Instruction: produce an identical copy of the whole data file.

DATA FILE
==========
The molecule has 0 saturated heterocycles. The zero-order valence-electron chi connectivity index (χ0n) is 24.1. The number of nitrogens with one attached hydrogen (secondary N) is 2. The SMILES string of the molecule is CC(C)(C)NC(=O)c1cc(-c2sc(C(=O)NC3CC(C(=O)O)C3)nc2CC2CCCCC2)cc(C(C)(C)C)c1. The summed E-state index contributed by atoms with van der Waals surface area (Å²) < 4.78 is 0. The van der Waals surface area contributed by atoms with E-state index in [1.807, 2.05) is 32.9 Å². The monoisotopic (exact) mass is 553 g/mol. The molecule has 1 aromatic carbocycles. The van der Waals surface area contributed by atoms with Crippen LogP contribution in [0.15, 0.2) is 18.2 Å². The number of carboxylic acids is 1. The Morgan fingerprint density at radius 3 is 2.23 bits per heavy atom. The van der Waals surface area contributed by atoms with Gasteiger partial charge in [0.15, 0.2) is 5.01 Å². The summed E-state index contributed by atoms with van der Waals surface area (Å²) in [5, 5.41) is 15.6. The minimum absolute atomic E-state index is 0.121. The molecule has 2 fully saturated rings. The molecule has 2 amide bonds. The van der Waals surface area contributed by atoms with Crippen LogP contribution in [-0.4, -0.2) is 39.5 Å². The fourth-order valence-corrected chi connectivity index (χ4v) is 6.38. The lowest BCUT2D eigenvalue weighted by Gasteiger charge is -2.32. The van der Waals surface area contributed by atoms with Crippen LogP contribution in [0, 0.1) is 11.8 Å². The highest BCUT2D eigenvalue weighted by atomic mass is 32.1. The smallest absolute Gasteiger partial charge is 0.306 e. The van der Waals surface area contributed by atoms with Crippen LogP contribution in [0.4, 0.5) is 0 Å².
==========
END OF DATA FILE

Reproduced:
The molecule has 0 saturated heterocycles. The zero-order valence-electron chi connectivity index (χ0n) is 24.1. The number of nitrogens with one attached hydrogen (secondary N) is 2. The SMILES string of the molecule is CC(C)(C)NC(=O)c1cc(-c2sc(C(=O)NC3CC(C(=O)O)C3)nc2CC2CCCCC2)cc(C(C)(C)C)c1. The summed E-state index contributed by atoms with van der Waals surface area (Å²) < 4.78 is 0. The van der Waals surface area contributed by atoms with E-state index in [1.807, 2.05) is 32.9 Å². The monoisotopic (exact) mass is 553 g/mol. The molecule has 1 aromatic carbocycles. The van der Waals surface area contributed by atoms with Crippen LogP contribution in [0.15, 0.2) is 18.2 Å². The number of carboxylic acids is 1. The Morgan fingerprint density at radius 3 is 2.23 bits per heavy atom. The van der Waals surface area contributed by atoms with Gasteiger partial charge in [0.15, 0.2) is 5.01 Å². The summed E-state index contributed by atoms with van der Waals surface area (Å²) in [5, 5.41) is 15.6. The minimum absolute atomic E-state index is 0.121. The molecule has 2 fully saturated rings. The molecule has 2 amide bonds. The van der Waals surface area contributed by atoms with Crippen LogP contribution in [-0.4, -0.2) is 39.5 Å². The fourth-order valence-corrected chi connectivity index (χ4v) is 6.38. The lowest BCUT2D eigenvalue weighted by Gasteiger charge is -2.32. The van der Waals surface area contributed by atoms with Crippen LogP contribution in [0, 0.1) is 11.8 Å². The highest BCUT2D eigenvalue weighted by atomic mass is 32.1. The smallest absolute Gasteiger partial charge is 0.306 e. The van der Waals surface area contributed by atoms with Crippen LogP contribution in [0.4, 0.5) is 0 Å².